Judge's trial focuses on defendant's accuser

December 16, 2009 3:33:54 PM PST
Grilled on the stand, there were tough questions for a woman who says a Harris County judge said he'd dismiss her case in exchange for a romantic relationship. She claims a judge offered to throw out her DWI case in exchange for sex. But on Wednesday, the woman at the center of a case against the judge found herself in the hot seat.

For the second day in a row, the woman at the center of the official oppression trial against Judge Donald Jackson took the stand. Ariana Venegas was grilled by defense attorneys. Venegas' attorney says that's no surprise.

"This is the part of the trial where the defense will try to tear apart her testimony," said Venegas' attorney, Rob Todd. "All she has to do is tell the truth."

Prosecutors contend that after Venegas was arrested for DWI, Judge Jackson offered to help her with her case in exchange for sexual favors. In an effort to discredit Venegas, the defense played the video tape of Venegas performing a field sobriety test hours after her initial arrest. Then they repeatedly asked her if she was using a sexy voice to speak to the officers just to try and get out of the DWI.

"I'm not going to attack her outside or inside the courtroom, but I think the jury can draw its own conclusions as to whether or not she's worthy of belief under oath," said Dan Cogdell, Judge Jackson's attorney.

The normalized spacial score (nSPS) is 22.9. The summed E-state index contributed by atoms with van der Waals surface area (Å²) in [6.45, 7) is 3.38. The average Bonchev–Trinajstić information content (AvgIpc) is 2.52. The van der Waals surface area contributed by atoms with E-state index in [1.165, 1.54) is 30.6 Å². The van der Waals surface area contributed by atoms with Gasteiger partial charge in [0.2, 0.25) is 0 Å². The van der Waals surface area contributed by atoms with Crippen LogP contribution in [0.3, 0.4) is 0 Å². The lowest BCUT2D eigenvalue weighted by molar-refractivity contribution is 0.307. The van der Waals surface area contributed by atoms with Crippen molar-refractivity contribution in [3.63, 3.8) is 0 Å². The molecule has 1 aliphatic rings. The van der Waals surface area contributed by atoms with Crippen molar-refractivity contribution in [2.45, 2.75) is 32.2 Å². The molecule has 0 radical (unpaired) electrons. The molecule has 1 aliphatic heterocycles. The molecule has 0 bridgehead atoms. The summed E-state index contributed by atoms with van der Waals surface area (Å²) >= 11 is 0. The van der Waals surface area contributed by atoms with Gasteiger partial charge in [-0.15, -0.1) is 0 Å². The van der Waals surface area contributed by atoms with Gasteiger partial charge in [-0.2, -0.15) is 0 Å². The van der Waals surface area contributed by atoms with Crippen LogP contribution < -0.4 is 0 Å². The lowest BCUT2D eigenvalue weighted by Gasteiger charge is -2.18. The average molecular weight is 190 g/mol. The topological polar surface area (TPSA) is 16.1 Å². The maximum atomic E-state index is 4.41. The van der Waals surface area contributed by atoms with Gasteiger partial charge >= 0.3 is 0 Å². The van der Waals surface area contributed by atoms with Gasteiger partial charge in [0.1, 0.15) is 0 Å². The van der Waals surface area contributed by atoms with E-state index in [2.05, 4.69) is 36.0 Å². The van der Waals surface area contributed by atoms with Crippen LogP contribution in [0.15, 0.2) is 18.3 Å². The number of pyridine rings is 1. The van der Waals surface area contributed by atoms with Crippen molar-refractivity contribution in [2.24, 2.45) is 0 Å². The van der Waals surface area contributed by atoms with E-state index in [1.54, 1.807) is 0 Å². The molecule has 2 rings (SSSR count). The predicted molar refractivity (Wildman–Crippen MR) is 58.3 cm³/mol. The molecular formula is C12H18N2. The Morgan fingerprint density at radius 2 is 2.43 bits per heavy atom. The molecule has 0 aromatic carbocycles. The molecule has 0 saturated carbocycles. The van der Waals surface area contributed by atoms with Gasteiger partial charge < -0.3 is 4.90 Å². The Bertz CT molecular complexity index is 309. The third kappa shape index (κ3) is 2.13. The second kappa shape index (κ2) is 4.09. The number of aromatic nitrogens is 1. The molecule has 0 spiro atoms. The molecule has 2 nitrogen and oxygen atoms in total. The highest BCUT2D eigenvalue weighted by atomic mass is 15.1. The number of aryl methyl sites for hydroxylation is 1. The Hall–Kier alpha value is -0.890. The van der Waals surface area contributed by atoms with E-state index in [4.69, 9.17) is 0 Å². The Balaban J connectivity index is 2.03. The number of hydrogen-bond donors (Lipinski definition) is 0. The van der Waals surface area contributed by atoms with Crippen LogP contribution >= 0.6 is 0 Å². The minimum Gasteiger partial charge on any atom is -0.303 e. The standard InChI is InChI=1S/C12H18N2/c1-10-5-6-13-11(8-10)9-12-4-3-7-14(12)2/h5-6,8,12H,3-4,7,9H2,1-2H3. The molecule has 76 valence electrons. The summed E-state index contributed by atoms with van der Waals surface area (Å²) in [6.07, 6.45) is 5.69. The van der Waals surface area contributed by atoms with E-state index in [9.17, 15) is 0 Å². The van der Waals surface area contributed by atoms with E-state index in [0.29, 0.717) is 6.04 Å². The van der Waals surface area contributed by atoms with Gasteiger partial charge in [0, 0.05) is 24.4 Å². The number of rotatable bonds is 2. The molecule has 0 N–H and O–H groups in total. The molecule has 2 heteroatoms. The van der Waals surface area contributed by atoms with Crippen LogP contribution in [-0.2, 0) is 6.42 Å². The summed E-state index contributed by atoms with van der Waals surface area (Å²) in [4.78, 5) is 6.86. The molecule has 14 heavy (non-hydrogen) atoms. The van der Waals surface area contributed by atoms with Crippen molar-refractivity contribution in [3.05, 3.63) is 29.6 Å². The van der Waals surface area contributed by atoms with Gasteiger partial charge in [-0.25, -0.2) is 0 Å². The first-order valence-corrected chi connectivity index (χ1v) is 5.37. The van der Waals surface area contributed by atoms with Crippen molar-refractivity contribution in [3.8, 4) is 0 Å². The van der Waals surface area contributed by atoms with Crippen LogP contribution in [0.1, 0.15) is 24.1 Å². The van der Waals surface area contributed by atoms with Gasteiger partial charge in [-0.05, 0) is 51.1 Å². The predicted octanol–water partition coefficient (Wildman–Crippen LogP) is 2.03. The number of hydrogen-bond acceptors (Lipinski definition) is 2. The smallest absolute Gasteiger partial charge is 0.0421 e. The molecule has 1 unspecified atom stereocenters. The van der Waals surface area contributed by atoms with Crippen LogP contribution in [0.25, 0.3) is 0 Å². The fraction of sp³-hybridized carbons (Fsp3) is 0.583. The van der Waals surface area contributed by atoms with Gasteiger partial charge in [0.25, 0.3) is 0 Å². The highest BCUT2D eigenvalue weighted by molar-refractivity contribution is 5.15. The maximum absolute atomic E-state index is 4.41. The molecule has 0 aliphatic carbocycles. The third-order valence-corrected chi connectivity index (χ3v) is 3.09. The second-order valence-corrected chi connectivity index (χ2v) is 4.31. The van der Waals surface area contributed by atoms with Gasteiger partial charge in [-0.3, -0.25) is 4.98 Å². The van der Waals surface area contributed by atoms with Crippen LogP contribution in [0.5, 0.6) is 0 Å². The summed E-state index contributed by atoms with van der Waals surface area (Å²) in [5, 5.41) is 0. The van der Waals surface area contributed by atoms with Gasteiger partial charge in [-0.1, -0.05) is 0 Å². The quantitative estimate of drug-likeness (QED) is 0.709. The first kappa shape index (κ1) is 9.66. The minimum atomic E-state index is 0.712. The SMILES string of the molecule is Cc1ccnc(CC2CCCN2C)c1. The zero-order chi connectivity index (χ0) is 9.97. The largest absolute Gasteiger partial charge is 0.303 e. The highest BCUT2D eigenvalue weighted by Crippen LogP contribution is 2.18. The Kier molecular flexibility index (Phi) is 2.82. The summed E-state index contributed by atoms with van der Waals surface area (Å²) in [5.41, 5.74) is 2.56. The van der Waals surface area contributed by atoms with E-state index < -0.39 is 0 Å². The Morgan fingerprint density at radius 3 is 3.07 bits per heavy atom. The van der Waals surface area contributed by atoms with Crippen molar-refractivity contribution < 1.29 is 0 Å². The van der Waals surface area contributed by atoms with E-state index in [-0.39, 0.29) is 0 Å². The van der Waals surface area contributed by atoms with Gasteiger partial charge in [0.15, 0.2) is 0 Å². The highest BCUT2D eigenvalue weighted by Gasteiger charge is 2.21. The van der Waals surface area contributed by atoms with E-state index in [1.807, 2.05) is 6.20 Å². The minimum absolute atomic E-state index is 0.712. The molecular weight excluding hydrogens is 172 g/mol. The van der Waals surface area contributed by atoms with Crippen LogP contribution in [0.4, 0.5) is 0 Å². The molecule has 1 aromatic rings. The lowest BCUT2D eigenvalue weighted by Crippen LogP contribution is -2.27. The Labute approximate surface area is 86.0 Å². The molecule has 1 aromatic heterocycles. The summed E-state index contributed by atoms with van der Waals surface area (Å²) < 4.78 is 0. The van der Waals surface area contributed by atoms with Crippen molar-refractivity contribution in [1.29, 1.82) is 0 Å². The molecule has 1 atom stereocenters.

Venegas, however, remained calm on the stand, insisting any inconsistencies she had in her testimony were simply a case of nerves and the fact that she's never been arrested before.

"She's scared to death," Todd explained. "This is so hard for her to go through it. I think she did very well."

While defense attorneys are trying to prove that Judge Jackson did not solicit Venegas for sexual favors, they do admit that the judge met Venegas for dinner. It's a move they say Jackson should never have done.

"He had a poor choice. It was a bad idea," Cogdell said. "It was dumber than a bucket of hair for him to meet with her. It was one of the dumbest things he's ever done."

Defense attorneys are quick to point out that just because their client, Judge Jackson, acted stupid, it doesn't mean he acted unlawfully.

If convicted, Judge Jackson faces up to one year in jail and a $4,000 fine.


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